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May 5, 1975

Alfred SOLE et al., Plaintiffs,

The opinion of the court was delivered by: STERN

STERN, District Judge.

Plaintiffs Alfred Sole, Andrew Muskat, Katherine Victoria Pope and Joseph Rose filed this federal action for injunctive and declaratory relief against the defendants 18 months after their indictment in the Superior Court of New Jersey for the crimes of fornication, private lewdness, carnal indecency and conspiracy. *fn1" The defendants are Joseph D. J. Gourley, Passaic County Prosecutor; Joseph Woodcock, Bergen County Prosecutor; Brendan T. Byrne, Governor of New Jersey; the Grand Jurors of the State of New Jersey of the Counties of Passaic and Bergen, and the State of New Jersey.

The state indictments were based on plaintiffs' participation as the actors (Pope and Rose), the producer (Muskat), and the director (Sole) of the motion picture "Deep Sleep," a film which depicts acts of sexual intercourse in which Rose and Pope allegedly engaged for purposes of the filming. When the film was exhibited at a movie theater located in Passaic County, it was seized as evidence pursuant to a search warrant obtained in Superior Court by defendant Gourley, and the state prosecution for the state crimes ensued.

 After the filing of these indictments on February 22, 1973, plaintiffs sought dismissal of the indictments in pretrial motions in Superior Court. These motions, brought in May of 1973 by all the federal plaintiffs, attacked the statutes prohibiting fornication and public lewdness as vague and overbroad, as unconstitutional on their face, and as unconstitutional as applied. In addition to alleging these defects in the statutes, plaintiffs also alleged in the state forum that the prosecution was itself constitutionally defective because the Passaic County Prosecutor had brought the indictments to suppress plaintiffs' exercise of their First Amendment rights. The heart of plaintiffs' motions in state court was that their prosecution under the statutes prohibiting fornication and lewdness was a sham, to which the prosecutor had resorted only because the United States Constitution precluded his use of the state obscenity statute to suppress the film itself. *fn2"

 The Superior Court heard and denied all motions to dismiss the indictments. *fn3" The Appellate Division of the Superior Court denied plaintiffs leave to appeal. The Supreme Court of New Jersey denied review. *fn4"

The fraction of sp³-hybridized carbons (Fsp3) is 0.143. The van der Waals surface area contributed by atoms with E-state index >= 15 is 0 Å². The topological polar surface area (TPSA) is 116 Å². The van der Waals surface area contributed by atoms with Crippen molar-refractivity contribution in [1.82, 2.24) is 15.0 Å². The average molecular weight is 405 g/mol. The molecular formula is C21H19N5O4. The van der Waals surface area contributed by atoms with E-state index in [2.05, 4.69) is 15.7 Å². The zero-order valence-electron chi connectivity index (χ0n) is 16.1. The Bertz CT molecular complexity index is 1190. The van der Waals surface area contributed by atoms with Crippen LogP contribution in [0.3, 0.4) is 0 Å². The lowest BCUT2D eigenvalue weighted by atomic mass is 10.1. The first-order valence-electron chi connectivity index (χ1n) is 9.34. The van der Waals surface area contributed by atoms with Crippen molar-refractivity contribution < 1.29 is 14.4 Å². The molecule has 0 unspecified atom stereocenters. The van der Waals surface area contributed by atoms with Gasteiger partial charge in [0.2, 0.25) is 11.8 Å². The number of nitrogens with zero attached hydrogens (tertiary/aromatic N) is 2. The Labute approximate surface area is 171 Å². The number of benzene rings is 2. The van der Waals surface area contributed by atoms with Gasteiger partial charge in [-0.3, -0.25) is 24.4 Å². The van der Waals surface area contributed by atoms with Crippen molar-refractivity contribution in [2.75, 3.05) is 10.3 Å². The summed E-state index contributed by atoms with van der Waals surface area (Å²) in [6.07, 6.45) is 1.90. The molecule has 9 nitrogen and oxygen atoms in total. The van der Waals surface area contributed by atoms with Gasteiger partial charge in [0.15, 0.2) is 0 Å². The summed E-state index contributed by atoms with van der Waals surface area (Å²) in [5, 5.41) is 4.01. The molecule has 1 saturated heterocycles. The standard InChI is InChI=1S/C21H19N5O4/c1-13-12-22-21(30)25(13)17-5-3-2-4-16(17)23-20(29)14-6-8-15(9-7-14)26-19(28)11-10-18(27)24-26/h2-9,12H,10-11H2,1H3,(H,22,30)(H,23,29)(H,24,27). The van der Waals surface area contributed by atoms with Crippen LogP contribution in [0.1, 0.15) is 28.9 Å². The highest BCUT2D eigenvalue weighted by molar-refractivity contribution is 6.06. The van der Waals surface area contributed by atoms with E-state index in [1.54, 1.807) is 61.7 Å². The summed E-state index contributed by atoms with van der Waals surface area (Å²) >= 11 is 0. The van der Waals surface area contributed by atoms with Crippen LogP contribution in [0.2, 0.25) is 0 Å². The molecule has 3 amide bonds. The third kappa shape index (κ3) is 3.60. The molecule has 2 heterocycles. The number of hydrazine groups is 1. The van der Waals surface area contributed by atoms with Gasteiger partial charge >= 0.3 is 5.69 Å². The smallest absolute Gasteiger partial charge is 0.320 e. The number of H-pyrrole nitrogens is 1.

It was only following all of this preliminary state court litigation that plaintiffs, 18 months after they were indicted and just several weeks before trial was to begin, commenced suit here on September 17, 1974, alleging the unconstitutionality of N.J.S.A. 2A:110-1 *fn5" and 2A:115-1 *fn6" on the grounds of vagueness, overbreadth, and unconstitutional application in the pending state criminal proceeding. These were the identical federal claims previously presented by plaintiffs to the state trial judge.

 On November 25, 1974 this three-judge court was constituted by order of Chief Judge Seitz of the Court of Appeals for this Circuit. Discovery having been completed, defendants moved to dismiss the complaint for failure to state a claim upon which relief can be granted. F.R.Civ.P. 12(b)(6). Pursuant to Rule 65 of the Federal Rules of Civil Procedure, the claims for injunctive relief were consolidated with the trial on the merits. The motion to dismiss was taken under advisement by the Court on January 29, 1975.

 It is clear that this Court has jurisdiction over this lawsuit, 42 U.S.C. § 1983, 28 U.S.C. § 1343(3), and the State does not dispute that issue. Of greater import is the question whether this Court should exercise that jurisdiction, or whether it should instead defer to the state judicial process for reasons of equity, comity and federalism.

 Historically, the lower federal courts lacked jurisdiction to vindicate rights arising under the Constitution and federal laws. The state courts were the only forum in which a litigant could seek relief against the enforcement of a state statute which infringed on his federal constitutional rights.

 The wave of nationalism following the Civil War brought with it congressional investiture of the federal judiciary with enormously increased power.


". . . Congress gave the federal courts the vast range of power which had lain dormant in the Constitution since 1789. These courts ceased to be restricted tribunals of fair dealing between citizens of different states and became the primary and powerful reliances for vindicating every right given by the Constitution, the laws, and treaties of the United States." Frankfurther & Landis, The Business of the Supreme Court: A Study in the Federal Judicial System, 65.